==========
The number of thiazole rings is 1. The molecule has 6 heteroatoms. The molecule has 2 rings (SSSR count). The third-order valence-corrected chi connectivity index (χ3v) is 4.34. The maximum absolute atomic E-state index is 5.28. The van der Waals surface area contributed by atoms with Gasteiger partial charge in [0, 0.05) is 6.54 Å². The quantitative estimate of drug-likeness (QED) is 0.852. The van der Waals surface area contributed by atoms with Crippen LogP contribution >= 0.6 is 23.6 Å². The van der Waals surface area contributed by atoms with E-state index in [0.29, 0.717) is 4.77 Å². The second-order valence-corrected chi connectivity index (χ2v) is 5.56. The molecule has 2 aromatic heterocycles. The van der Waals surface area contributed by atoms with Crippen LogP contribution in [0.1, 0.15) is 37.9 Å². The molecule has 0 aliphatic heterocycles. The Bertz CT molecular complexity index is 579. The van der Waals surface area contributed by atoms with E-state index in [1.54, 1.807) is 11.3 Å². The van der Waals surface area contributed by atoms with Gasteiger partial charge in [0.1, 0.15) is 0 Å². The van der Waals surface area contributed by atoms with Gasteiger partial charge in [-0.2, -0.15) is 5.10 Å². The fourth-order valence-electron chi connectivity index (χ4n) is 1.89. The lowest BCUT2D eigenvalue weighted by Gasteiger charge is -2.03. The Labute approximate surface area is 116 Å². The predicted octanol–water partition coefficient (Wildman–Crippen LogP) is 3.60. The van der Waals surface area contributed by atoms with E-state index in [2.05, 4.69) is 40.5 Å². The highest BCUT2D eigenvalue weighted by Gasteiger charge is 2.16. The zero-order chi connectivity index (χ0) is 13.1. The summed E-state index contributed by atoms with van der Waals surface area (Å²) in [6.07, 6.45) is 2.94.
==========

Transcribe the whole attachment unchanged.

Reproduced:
The number of thiazole rings is 1. The molecule has 6 heteroatoms. The molecule has 2 rings (SSSR count). The third-order valence-corrected chi connectivity index (χ3v) is 4.34. The maximum absolute atomic E-state index is 5.28. The van der Waals surface area contributed by atoms with Gasteiger partial charge in [0, 0.05) is 6.54 Å². The quantitative estimate of drug-likeness (QED) is 0.852. The van der Waals surface area contributed by atoms with Crippen LogP contribution >= 0.6 is 23.6 Å². The van der Waals surface area contributed by atoms with E-state index in [0.29, 0.717) is 4.77 Å². The second-order valence-corrected chi connectivity index (χ2v) is 5.56. The molecule has 2 aromatic heterocycles. The van der Waals surface area contributed by atoms with Crippen LogP contribution in [0.1, 0.15) is 37.9 Å². The molecule has 0 aliphatic heterocycles. The Bertz CT molecular complexity index is 579. The van der Waals surface area contributed by atoms with E-state index in [1.54, 1.807) is 11.3 Å². The van der Waals surface area contributed by atoms with Gasteiger partial charge in [0.1, 0.15) is 0 Å². The van der Waals surface area contributed by atoms with Gasteiger partial charge in [-0.2, -0.15) is 5.10 Å². The fourth-order valence-electron chi connectivity index (χ4n) is 1.89. The lowest BCUT2D eigenvalue weighted by Gasteiger charge is -2.03. The Labute approximate surface area is 116 Å². The predicted octanol–water partition coefficient (Wildman–Crippen LogP) is 3.60. The van der Waals surface area contributed by atoms with E-state index in [2.05, 4.69) is 40.5 Å². The highest BCUT2D eigenvalue weighted by Gasteiger charge is 2.16. The zero-order chi connectivity index (χ0) is 13.1. The summed E-state index contributed by atoms with van der Waals surface area (Å²) in [6.07, 6.45) is 2.94.